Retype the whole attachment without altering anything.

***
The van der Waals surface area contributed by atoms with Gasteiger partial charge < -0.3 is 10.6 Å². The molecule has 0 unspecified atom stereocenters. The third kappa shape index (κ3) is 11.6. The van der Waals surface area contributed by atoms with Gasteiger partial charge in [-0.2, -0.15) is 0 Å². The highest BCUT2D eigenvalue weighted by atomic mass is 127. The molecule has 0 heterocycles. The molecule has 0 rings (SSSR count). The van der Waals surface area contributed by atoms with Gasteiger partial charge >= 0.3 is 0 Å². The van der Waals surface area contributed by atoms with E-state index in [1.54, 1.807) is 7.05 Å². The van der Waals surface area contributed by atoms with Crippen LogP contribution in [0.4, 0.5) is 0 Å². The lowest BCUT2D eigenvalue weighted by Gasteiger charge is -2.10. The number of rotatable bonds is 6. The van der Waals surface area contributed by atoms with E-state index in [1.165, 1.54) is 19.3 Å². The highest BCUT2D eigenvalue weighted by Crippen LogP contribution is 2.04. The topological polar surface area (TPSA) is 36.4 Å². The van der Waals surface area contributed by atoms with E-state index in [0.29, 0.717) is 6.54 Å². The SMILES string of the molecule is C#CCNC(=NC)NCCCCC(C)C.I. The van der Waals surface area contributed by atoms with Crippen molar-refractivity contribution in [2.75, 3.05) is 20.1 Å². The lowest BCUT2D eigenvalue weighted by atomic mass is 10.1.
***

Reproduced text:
The van der Waals surface area contributed by atoms with Gasteiger partial charge < -0.3 is 10.6 Å². The molecule has 0 unspecified atom stereocenters. The third kappa shape index (κ3) is 11.6. The van der Waals surface area contributed by atoms with Gasteiger partial charge in [-0.2, -0.15) is 0 Å². The highest BCUT2D eigenvalue weighted by atomic mass is 127. The molecule has 0 heterocycles. The molecule has 0 rings (SSSR count). The van der Waals surface area contributed by atoms with Gasteiger partial charge >= 0.3 is 0 Å². The van der Waals surface area contributed by atoms with E-state index in [1.54, 1.807) is 7.05 Å². The van der Waals surface area contributed by atoms with Crippen LogP contribution in [0.4, 0.5) is 0 Å². The lowest BCUT2D eigenvalue weighted by Gasteiger charge is -2.10. The number of rotatable bonds is 6. The van der Waals surface area contributed by atoms with E-state index in [1.165, 1.54) is 19.3 Å². The highest BCUT2D eigenvalue weighted by Crippen LogP contribution is 2.04. The topological polar surface area (TPSA) is 36.4 Å². The van der Waals surface area contributed by atoms with E-state index in [0.29, 0.717) is 6.54 Å². The SMILES string of the molecule is C#CCNC(=NC)NCCCCC(C)C.I. The van der Waals surface area contributed by atoms with Crippen molar-refractivity contribution in [2.75, 3.05) is 20.1 Å². The lowest BCUT2D eigenvalue weighted by atomic mass is 10.1.